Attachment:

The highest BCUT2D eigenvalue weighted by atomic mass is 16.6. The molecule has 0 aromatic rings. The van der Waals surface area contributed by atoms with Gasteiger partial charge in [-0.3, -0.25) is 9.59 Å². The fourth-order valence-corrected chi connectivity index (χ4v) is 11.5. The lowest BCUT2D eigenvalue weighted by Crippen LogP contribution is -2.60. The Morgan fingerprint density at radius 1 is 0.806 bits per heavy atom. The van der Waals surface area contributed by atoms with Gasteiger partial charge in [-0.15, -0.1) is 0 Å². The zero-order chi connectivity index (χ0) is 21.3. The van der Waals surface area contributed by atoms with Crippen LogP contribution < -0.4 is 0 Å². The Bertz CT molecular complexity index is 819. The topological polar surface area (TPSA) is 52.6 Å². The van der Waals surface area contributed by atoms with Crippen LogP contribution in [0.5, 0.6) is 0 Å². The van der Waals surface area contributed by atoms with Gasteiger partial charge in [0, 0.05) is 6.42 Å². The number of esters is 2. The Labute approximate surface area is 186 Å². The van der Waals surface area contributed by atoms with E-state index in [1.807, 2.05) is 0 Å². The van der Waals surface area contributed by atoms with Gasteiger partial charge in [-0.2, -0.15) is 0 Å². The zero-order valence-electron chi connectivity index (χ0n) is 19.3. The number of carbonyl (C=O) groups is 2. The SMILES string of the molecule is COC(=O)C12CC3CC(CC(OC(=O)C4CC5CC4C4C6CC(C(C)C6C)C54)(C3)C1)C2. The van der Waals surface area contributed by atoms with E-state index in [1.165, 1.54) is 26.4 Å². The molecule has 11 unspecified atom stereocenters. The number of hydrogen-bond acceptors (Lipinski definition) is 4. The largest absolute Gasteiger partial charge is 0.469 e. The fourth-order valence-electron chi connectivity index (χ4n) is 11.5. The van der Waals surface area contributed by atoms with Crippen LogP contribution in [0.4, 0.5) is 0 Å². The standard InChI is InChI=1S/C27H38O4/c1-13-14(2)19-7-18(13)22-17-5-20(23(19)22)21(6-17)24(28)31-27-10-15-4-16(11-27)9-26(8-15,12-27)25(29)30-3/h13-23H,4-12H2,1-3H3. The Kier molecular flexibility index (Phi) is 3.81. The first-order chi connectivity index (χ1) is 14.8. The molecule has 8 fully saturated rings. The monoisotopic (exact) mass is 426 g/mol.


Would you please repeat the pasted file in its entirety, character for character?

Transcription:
The highest BCUT2D eigenvalue weighted by atomic mass is 16.6. The molecule has 0 aromatic rings. The van der Waals surface area contributed by atoms with Gasteiger partial charge in [-0.3, -0.25) is 9.59 Å². The fourth-order valence-corrected chi connectivity index (χ4v) is 11.5. The lowest BCUT2D eigenvalue weighted by Crippen LogP contribution is -2.60. The Morgan fingerprint density at radius 1 is 0.806 bits per heavy atom. The van der Waals surface area contributed by atoms with Gasteiger partial charge in [-0.15, -0.1) is 0 Å². The zero-order chi connectivity index (χ0) is 21.3. The van der Waals surface area contributed by atoms with Crippen LogP contribution < -0.4 is 0 Å². The Bertz CT molecular complexity index is 819. The topological polar surface area (TPSA) is 52.6 Å². The van der Waals surface area contributed by atoms with Crippen LogP contribution in [0.5, 0.6) is 0 Å². The van der Waals surface area contributed by atoms with Gasteiger partial charge in [0, 0.05) is 6.42 Å². The number of esters is 2. The Labute approximate surface area is 186 Å². The van der Waals surface area contributed by atoms with E-state index in [1.807, 2.05) is 0 Å². The van der Waals surface area contributed by atoms with Gasteiger partial charge in [-0.2, -0.15) is 0 Å². The zero-order valence-electron chi connectivity index (χ0n) is 19.3. The number of carbonyl (C=O) groups is 2. The SMILES string of the molecule is COC(=O)C12CC3CC(CC(OC(=O)C4CC5CC4C4C6CC(C(C)C6C)C54)(C3)C1)C2. The van der Waals surface area contributed by atoms with E-state index in [1.165, 1.54) is 26.4 Å². The molecule has 11 unspecified atom stereocenters. The number of hydrogen-bond acceptors (Lipinski definition) is 4. The largest absolute Gasteiger partial charge is 0.469 e. The fourth-order valence-electron chi connectivity index (χ4n) is 11.5. The van der Waals surface area contributed by atoms with Crippen LogP contribution in [0.4, 0.5) is 0 Å². The standard InChI is InChI=1S/C27H38O4/c1-13-14(2)19-7-18(13)22-17-5-20(23(19)22)21(6-17)24(28)31-27-10-15-4-16(11-27)9-26(8-15,12-27)25(29)30-3/h13-23H,4-12H2,1-3H3. The Kier molecular flexibility index (Phi) is 3.81. The first-order chi connectivity index (χ1) is 14.8. The molecule has 8 fully saturated rings. The monoisotopic (exact) mass is 426 g/mol.